Columbia Managers To Mull Buoy 10, Lower River Shutdown

Salmon managers from Oregon and Washington will consider a recommendation from state fish and wildlife staffers to close Buoy 10 and Lower Columbia Chinook, coho and steelhead fisheries after tomorrow.


The word came out this evening in a fact sheet ahead of Thursday morning’s conference call between ODFW and WDFW, when a final decision will actually be made.

The crux of the issue centers around how many natural-origin LCR, or wild Lower Columbia River, fall Chinook – also known as tules – have been caught and how far above the exploitation rate, or ER, that has been, as well as impacts to Snake River wild Chinook, aka SRWs.

“Given the LCR tule ER overage in the Buoy 10 fishery plus the expected total catch for the lower Columbia River recreational Chinook fisheries, harvest is projected to exceed the recreational allocation of LCR tule and SRW fall Chinook and would result in exceeding the total allowable LCR tule ER and non-treaty impact allocation of SRW fall Chinook,” the fact sheet states.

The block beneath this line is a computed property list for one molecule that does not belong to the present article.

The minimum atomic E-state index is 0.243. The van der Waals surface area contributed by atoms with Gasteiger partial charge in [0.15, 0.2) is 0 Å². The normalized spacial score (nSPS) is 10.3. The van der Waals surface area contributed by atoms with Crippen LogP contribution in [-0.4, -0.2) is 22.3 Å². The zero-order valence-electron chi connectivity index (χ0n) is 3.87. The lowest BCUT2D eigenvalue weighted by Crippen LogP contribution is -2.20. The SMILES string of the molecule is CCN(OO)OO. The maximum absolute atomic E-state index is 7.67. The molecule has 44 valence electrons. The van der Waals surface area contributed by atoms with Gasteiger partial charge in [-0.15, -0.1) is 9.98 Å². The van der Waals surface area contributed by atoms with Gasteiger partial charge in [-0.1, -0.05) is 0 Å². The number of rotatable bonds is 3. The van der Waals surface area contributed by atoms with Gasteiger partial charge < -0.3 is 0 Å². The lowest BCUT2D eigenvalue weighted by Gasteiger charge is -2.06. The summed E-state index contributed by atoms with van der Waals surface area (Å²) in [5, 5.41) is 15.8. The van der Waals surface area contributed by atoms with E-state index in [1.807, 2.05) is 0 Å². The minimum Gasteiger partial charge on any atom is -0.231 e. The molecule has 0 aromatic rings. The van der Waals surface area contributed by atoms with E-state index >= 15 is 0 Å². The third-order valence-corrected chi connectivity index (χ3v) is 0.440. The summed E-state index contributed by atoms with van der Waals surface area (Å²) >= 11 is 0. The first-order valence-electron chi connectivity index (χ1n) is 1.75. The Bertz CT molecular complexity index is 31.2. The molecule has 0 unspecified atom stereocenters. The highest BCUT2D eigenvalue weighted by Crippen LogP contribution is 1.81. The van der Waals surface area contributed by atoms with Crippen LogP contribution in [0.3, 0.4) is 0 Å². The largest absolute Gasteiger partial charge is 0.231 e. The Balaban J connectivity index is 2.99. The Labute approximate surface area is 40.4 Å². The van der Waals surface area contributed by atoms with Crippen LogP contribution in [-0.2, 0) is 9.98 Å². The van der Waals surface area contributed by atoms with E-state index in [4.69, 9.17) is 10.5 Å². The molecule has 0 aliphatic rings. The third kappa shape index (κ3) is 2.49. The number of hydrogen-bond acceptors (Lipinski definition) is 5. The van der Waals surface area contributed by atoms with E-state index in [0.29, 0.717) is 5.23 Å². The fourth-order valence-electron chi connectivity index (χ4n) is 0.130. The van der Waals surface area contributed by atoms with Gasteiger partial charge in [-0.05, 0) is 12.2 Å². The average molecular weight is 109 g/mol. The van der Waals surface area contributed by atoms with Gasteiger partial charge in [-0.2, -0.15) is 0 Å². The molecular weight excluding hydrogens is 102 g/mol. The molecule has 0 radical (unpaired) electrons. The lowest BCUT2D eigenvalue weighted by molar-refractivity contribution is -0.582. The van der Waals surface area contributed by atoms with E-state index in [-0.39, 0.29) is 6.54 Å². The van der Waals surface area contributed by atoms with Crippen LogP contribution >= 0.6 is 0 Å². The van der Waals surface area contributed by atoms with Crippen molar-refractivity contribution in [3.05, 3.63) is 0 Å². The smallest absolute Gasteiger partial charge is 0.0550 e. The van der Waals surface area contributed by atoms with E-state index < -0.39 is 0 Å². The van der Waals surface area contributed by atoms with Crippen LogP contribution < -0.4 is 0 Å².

Per stats from the DFWs, the overall recreational tule catch at Buoy 10 and from Puget Island to Bonneville Dam is expected to clock in at 109 percent of expectations, mostly accrued during the brief, six-day nonselective portion of the Chinook fishery at Buoy 10, where 232 percent of the preseason forecast was caught. For some, it will be suggestive of a larger tule run than forecast, though determining that inseason is problematic.

Guides like Bill Monroe Jr. had been urging Buoy 10 anglers to know the difference between tules and more numerous upriver brights and let the former fish go in an effort to keep fishign going on the rest of the Lower Columbia.


Closing salmon fishing throughout the big river below Bonneville Dam – which would scuttle expected solid hatchery coho and URB seasons – would help keep the overall exploitation rate (including ocean fisheries) on ESA-listed tules within the 38 percent cap.

“Impacts to LCR tule fall Chinook, including ocean fisheries, are expected to remain within the 38% ER limit with the recommended modifications to in-river fisheries,” states the fact sheet.

The fall Chinook fishery at Buoy 10 was hatchery only through August 25, and was scheduled to be open for hatchery or wild kings as late as September 7 but closed after today, the DFWs announced earlier this week after holding a public conference call like the one slated for 10 tomorrow morning.

The waters from Puget Island to Warrior Rock (near the mouths of the Multnomah Channel and Lewis River) were to be open through September 7, and those from Warrior Rock to Bonneville through September 13.

It will be little solace to Lower Columbia anglers, but there will be a three days of sturgeon retention on the big river between the Wauna Powerlines and the dam and in the Cowlitz on September 10, 14 and 17.